Figure 3 shows a typical reference circuit. The reference can integrate a buffer with sufficient drive current, or an appropriate op amp can be used as the buffer. To avoid conversion errors, the average current required at a given throughput rate should not drop the reference voltage by more than ½ LSB. This error is most pronounced in burst transitions, as the reference load will vary from zero to the average reference current at this throughput rate.
Figure 3. Typical Precision Successive Approximation ADC Reference Circuit
AD7980 is a 16-bit ADC, its IREF = 330 µA , VREF = 5 V; using this ADC as an example to determine if the reference has sufficient drive capability, the maximum allowable output impedance for ½ LSB drop is:
Most voltage references do not specify output impedance, but do specify load regulation, usually expressed in ppm/mA. Multiply it by the reference voltage and divide by 1000 to convert to output impedance. For example, “ADR435 Ultralow Noise XFET® The 5-V 5 V reference is specified with a maximum load regulation of 15 ppm/mA when sourcing current. Converted to resistance, we get:
So in terms of output impedance, the ADR435 should suffice. It can draw a maximum current of 10 mA, which is enough to handle an average reference current of 330 µA. When the ADC input voltage exceeds the reference voltage, even for a short period of time, it will inject current into the reference voltage source, so the reference voltage source must be able to draw a certain amount of current. Figure 4 shows the diode connection between the ADC and the reference input, which can cause current to flow into the reference during an input overrange condition. Unlike some older references, the ADR435 can sink 10 mA.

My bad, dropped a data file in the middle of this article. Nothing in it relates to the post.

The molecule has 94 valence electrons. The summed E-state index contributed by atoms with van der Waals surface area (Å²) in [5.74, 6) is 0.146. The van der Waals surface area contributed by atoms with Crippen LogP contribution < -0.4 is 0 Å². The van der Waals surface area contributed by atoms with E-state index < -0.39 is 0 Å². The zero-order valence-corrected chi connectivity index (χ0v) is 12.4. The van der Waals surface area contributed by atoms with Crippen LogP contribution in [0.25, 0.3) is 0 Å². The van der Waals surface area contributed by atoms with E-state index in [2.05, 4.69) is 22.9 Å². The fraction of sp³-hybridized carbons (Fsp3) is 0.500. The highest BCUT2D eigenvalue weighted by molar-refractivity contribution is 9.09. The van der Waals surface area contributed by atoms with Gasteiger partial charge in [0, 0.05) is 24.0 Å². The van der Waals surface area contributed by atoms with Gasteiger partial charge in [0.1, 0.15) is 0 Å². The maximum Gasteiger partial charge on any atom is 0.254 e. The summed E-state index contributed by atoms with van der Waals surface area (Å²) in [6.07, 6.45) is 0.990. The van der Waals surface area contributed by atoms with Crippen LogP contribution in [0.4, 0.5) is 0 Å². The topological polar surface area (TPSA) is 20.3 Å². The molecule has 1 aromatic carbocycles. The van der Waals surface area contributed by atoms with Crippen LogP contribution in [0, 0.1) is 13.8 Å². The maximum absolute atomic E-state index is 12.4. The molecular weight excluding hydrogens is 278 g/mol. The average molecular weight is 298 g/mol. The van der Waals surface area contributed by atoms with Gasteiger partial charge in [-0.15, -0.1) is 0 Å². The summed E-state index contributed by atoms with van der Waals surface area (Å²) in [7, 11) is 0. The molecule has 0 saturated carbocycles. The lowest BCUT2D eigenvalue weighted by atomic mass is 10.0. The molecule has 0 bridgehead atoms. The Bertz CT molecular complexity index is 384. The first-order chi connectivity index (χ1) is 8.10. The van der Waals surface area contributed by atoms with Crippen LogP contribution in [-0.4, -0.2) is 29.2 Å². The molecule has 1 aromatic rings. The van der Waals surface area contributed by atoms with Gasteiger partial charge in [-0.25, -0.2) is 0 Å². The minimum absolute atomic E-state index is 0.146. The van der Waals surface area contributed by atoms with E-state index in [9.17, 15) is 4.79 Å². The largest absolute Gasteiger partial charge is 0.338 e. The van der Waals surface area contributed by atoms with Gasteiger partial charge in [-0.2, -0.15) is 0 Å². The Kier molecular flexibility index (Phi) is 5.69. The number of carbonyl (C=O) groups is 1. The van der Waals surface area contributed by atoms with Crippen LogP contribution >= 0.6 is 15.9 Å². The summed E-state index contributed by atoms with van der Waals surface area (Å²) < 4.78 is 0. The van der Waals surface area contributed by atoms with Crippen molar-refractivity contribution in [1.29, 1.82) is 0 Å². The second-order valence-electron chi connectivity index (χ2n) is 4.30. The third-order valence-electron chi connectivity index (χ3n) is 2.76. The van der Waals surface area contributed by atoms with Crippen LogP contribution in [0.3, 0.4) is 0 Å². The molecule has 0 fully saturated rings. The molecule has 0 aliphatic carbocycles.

Figure 4. AD7980 Analog Input Structure
Since the parameter requirement of the reference current is linear with the throughput rate, lower throughput rate or use a lower throughput ADC such as 500 kSPSAD7988-5 or 100 kSPSAD7988-1 (IREF = 250 µA), a higher output impedance (lower power dissipation) reference can be used. By reducing the reference current, the maximum output impedance can be calculated. Note that these formulas are only guidelines, and the hardware drive capability must be tested for the selected reference.
Reference buffers can be used when the selected reference has insufficient drive capability, or when a micropower reference is preferred. This can be achieved by configuring the appropriate op amp for unity gain. The op amp must have low noise, proper output drive capability, and be stable with large capacitive loads. It must also be able to supply the required current. The output impedance of an op amp is usually not specified, but can generally be determined from a plot of output impedance versus frequency, as shown in Figure 5 for the AD803180 MHz rail-to-rail op amp.
Figure 5. AD8031ROUT vs. Frequency
Below 100 kHz, the output impedance is below 0.1 Ω; at dc, it is below 0.05 Ω, so it is a good choice for our example of driving the AD7980 at 1 MSPS. Maintaining low output impedance over a wide frequency range is important for driving reference voltage inputs. Even with larger capacitance values, the storage capacitor can never eliminate the current drawn by the reference input. The frequency content of the current ripple is a function of the throughput rate and the bandwidth of the input signal. The large storage capacitor handles the high frequency currents associated with the throughput rate, and the reference buffer must be able to maintain a low impedance at the maximum input signal frequency (or the frequency at which the storage capacitor impedance becomes low enough to provide the required current). Typical curves in reference data sheets show output impedance versus frequency and should be considered when selecting a reference.